The IPS, or Integrated Prenatal Screening, involves some measurements done during the ultrasound and two blood tests – one done preferably on the same day as the ultrasound, another between 15-18 weeks gestational age. These readings are somehow then combined with your age to create what my midwife referred to as “gambling odds.”
These gambling odds give you an idea of how likely it will be for your baby to have Down syndrome, Trisomy 13 or Trisomy 18. It also checks for an increased risk of your baby having an open neural tube defect. The most common open neural tube defects are spina bifida and anencephaly.
We chose to have the screening done, though many families choose not to. Discuss with your health care provider whether this screening is right for you, including what next steps may occur should your baby come back appearing high risk.
What’s the purpose of this ultrasound?
This ultrasound can have many goals.
If it’s your first ultrasound of the prenancy, it can be used to determine or verify your due date. If performed during the 11-13 week range and done with the blood tests, it can be part of your IPS screening.
In general, though, the main goal of your ultrasound will be to check that baby is growing healthy and on track for where it should be. They’ll also be checking baby’s umbilical cord and placenta.
The technician will also take images of your entire uterus as well as your ovaries, so your health practitioner has a good look at everything.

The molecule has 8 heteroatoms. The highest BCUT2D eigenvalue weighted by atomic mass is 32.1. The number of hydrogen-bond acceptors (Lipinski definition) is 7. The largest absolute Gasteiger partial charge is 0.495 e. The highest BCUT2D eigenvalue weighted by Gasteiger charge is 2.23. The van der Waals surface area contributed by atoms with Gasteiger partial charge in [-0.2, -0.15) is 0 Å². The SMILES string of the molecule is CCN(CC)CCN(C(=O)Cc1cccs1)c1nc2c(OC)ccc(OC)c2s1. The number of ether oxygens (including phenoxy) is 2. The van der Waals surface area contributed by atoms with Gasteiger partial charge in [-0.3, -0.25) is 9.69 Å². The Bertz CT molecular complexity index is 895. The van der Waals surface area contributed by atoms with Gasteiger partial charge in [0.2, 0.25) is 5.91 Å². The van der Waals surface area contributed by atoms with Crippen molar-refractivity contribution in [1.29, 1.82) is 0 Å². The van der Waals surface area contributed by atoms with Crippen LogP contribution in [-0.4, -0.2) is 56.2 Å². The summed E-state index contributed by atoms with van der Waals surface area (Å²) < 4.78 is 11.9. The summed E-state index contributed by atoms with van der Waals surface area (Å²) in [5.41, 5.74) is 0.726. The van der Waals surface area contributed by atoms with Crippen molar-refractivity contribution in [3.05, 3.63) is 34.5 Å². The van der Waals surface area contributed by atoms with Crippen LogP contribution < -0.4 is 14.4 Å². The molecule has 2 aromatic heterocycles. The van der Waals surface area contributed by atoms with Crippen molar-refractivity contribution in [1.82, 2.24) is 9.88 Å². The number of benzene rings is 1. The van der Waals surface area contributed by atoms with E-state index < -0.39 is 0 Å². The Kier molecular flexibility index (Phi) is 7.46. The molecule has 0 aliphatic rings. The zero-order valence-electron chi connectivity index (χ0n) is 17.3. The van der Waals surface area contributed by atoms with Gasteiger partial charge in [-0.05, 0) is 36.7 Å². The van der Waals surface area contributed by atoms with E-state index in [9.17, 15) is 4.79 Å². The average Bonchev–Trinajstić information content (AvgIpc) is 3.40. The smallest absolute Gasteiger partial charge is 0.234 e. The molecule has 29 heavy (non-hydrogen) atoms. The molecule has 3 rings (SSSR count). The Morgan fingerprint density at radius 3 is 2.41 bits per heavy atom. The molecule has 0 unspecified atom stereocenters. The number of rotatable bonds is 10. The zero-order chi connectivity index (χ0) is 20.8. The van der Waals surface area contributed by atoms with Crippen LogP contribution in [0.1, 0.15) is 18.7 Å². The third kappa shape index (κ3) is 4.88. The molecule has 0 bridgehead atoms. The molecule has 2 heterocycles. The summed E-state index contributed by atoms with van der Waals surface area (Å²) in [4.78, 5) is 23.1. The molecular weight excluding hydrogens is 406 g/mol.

They’re, of course, also checking to see just how many babies are in there. And yes, even though I was for some reason almost positive that I was having twins, it was ‘merely’ a singleton.
Will my baby be big enough to see anything interesting?
Baby is still a wee little thing, although big enough for a great variety of things to be seen. Due to their size, though, it can be difficult for the technician to get the exact shots they need, especially if you’re having the IPS done.
For my scan, she had me leave and come back half an hour later, telling me eat a little something and drink some orange juice (apparently known to make babies wiggle). She had me roll from side to side, even laying on my belly for a few minutes. She used the ultrasound wand to jiggle my belly, hoping it would make Little Anderson ‘jump’. Boy, she chased that little dude or dudette all around.
This kind of uncooperativeness is not uncommon for babies, which is why these ultrasounds can take as little as 15 minutes or involve multiple visits if you’re particularly unlucky.
[Edited after birth to add: In truth, Little Anderson was difficult like this for every single one of his ultrasounds and Doppler scans, and don’t even get me started on how troublesome he was with that constant heart monitor during labour.]
After all that grief, though, it was all worth it. I walked away with a beautiful picture of my baby.
We could see their head, torso, both arms and both legs. The brain, heart and stomach were also visible. And since Little Anderson hadn’t cooperated for a Doppler scan yet (also not uncommon at this gestational age), it wa so relieving to be able to see the heartbeat. We could even watch as they sucked their thumb!
Can I bring someone?
That will depend on the lab where the test is performed. I brought along both Mr Anderson and Mom.
Since it can take some time for the technician to get all the required images, it’s not uncommon for only the expectant mother to be present for the first part of the scan. In my case, my entourage was invited into the room before I left for my little break, since Mr Anderson had to get bac to work and couldn’t wait around for the last bit of imaging to be done.
Best thing to remember is just to relax and let the technician do their thing. It can be long and nerve-wracking, but hopefully in the end you’ll get to walk away with some imges of your baby!